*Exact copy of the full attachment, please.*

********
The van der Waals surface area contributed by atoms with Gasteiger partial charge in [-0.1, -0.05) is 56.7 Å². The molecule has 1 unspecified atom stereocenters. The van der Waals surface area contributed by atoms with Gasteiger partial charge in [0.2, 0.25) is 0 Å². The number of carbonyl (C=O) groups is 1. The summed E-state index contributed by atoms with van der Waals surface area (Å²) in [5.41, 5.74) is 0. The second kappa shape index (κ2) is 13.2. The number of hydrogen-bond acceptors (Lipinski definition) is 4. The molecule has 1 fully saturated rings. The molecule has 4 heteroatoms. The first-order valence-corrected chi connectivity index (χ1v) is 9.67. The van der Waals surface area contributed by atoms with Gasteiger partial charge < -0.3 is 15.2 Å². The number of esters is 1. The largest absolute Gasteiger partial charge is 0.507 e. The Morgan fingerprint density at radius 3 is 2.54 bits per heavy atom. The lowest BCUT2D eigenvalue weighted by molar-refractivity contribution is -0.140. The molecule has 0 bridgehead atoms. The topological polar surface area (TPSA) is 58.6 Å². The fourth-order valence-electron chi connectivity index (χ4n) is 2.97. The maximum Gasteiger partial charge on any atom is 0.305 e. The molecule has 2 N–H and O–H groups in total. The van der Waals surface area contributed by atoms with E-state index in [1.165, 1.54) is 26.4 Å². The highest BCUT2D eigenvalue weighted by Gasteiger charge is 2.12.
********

The van der Waals surface area contributed by atoms with Gasteiger partial charge in [-0.1, -0.05) is 56.7 Å². The molecule has 1 unspecified atom stereocenters. The van der Waals surface area contributed by atoms with Gasteiger partial charge in [0.2, 0.25) is 0 Å². The number of carbonyl (C=O) groups is 1. The summed E-state index contributed by atoms with van der Waals surface area (Å²) in [5.41, 5.74) is 0. The second kappa shape index (κ2) is 13.2. The number of hydrogen-bond acceptors (Lipinski definition) is 4. The molecule has 1 fully saturated rings. The molecule has 4 heteroatoms. The first-order valence-corrected chi connectivity index (χ1v) is 9.67. The van der Waals surface area contributed by atoms with Gasteiger partial charge < -0.3 is 15.2 Å². The number of esters is 1. The largest absolute Gasteiger partial charge is 0.507 e. The Morgan fingerprint density at radius 3 is 2.54 bits per heavy atom. The lowest BCUT2D eigenvalue weighted by molar-refractivity contribution is -0.140. The molecule has 0 bridgehead atoms. The topological polar surface area (TPSA) is 58.6 Å². The fourth-order valence-electron chi connectivity index (χ4n) is 2.97. The maximum Gasteiger partial charge on any atom is 0.305 e. The molecule has 2 N–H and O–H groups in total. The van der Waals surface area contributed by atoms with E-state index in [1.165, 1.54) is 26.4 Å². The highest BCUT2D eigenvalue weighted by Gasteiger charge is 2.12.